This woman was actually an Islamic studies teacher who could recite the Quran by heart. She was no critic of Islam, and obviously totally in the opposite pole of where the Charlies of France were. Neither did she stand for what humanists like Dr. Avijit Roy stand for. She was most likely not for freedom of expression, and very likely against any kind of criticism of Islam.

So, what was the commonality of Farkhunda’s horrible death with those of the Charlie Hebdo staff and Dr. Avijit Roy? I was appalled to see the following headline of a Daily Mail news report: “Afghan woman beaten to death in the streets was murdered because she dared to speak out against superstitious mullah and NOT because she burned the Koran.”

http://www.dailymail.co.uk/news/article-3008987/Afghan-woman-beaten-death-streets-murdered-dared-speak-against-superstitious-mullah-NOT-burned-Koran.html

Isn’t the Daily Mail in denial? Did the killers think that they were killing someone for speaking out against a superstitious mullah? No. They thought that they were doing their religious duty of upholding the dignity of the Quran (also spelled as Koran) by killing someone who had dishonored the Quran. Thus, the real reason for the brutality on her was burning the Quran, even when she very likely did not do it. To put it slightly differently, the real reason was the senselessness of people to think that they needed to punish people who had offended their holy book/prophet, as opposed to allowing the perceived almighty to do it. This kind of senselessness is a widespread chronic disease, the acute flare-ups of which show up through the barbaric acts of the extremists.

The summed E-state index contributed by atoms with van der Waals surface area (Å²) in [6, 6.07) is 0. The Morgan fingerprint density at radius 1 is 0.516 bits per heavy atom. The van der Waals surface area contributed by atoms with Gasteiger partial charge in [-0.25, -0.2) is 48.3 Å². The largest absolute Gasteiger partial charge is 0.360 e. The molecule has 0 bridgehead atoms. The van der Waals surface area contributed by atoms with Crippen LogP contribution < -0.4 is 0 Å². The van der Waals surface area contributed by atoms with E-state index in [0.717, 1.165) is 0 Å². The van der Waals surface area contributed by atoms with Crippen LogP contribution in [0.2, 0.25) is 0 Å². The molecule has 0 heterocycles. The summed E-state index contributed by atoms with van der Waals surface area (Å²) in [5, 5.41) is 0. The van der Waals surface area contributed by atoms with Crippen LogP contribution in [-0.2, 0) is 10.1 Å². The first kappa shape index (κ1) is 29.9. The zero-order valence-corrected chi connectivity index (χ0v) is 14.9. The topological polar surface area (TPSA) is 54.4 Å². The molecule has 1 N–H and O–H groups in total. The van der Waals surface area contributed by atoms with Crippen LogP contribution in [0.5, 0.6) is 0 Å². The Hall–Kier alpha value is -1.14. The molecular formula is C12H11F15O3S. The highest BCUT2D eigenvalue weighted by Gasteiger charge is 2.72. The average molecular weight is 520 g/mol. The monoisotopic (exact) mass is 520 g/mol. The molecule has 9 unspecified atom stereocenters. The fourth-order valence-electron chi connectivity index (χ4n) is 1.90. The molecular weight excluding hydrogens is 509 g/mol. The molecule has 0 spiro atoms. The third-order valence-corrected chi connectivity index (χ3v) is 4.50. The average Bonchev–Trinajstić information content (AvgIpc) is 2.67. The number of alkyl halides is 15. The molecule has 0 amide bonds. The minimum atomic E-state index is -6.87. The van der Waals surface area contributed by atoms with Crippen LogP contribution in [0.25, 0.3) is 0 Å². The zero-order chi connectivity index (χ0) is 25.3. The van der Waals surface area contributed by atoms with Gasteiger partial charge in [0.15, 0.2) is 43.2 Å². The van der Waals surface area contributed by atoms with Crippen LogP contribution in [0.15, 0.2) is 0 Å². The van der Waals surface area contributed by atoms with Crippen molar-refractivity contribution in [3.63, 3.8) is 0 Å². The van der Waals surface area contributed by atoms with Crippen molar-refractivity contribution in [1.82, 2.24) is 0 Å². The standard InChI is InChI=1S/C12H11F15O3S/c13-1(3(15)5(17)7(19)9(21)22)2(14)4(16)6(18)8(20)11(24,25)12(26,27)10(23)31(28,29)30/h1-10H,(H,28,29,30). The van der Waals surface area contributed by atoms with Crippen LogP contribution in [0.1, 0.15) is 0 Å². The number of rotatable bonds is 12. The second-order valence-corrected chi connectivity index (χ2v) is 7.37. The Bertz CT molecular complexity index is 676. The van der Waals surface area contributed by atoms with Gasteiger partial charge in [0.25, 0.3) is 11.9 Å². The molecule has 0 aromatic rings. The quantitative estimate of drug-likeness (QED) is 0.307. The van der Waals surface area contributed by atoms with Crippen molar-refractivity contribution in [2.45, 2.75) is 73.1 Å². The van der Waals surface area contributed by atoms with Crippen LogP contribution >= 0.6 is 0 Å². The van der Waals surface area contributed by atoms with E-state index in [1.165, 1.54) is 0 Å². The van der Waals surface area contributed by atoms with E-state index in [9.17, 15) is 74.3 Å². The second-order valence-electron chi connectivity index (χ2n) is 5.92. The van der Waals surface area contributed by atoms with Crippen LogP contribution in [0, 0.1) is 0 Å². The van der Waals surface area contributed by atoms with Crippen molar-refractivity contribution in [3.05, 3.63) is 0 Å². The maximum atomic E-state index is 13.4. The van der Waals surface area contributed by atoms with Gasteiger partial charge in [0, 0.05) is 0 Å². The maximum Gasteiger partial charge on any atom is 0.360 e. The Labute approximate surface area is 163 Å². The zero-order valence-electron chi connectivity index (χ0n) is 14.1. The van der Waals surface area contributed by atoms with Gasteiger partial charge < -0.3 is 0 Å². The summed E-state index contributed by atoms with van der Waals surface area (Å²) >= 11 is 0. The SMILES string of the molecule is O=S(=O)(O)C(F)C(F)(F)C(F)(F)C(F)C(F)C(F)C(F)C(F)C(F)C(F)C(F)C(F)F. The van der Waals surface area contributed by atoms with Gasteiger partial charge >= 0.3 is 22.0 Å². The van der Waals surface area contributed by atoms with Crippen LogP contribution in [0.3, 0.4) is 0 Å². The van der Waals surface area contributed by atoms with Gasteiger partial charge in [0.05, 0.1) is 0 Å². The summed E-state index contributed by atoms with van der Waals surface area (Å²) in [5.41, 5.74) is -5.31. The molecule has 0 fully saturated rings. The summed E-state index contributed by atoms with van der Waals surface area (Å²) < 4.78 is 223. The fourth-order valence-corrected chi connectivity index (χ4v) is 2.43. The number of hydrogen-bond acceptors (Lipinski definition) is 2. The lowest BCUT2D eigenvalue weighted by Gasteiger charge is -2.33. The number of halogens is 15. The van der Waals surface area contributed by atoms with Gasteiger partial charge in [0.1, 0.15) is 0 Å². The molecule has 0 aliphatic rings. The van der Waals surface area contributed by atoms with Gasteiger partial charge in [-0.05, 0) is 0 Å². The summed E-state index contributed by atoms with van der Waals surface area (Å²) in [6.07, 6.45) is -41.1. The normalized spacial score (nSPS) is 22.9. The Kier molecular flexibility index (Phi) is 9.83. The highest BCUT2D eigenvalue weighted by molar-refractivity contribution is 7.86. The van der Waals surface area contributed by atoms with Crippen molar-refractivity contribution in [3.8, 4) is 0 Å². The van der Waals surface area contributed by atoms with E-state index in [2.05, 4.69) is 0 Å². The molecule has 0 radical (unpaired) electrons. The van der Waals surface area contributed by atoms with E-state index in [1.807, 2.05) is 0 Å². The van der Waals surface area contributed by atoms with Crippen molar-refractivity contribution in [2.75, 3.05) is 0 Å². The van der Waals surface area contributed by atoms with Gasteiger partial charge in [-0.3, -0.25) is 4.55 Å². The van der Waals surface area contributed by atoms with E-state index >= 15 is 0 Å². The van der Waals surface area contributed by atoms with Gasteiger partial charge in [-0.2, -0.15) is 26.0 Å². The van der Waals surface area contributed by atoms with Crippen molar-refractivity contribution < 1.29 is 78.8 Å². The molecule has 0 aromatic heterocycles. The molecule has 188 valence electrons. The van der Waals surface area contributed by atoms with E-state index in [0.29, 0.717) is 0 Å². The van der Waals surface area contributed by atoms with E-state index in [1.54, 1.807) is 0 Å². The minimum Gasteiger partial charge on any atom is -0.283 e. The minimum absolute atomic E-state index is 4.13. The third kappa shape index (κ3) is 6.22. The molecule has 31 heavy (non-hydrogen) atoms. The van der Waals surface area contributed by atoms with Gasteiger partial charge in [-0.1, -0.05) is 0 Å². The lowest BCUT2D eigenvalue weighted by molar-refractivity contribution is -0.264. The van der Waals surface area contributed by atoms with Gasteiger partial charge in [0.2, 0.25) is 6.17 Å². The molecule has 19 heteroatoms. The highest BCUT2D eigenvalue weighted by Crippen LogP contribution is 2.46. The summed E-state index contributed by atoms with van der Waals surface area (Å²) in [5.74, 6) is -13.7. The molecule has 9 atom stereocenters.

Doesn’t the world need to see the reality of the senselessness of Islamic fanaticism, and seriously attempt to educate these people, whose sense of reasoning is not really worth their human identity?

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This article is dedicated to Avijit Roy, a remarkable free-thinker and human rights activist, and the founder of Mukto-Mona, who was recently brutally murdered in Bangladesh by suspected Islamic hate-criminals.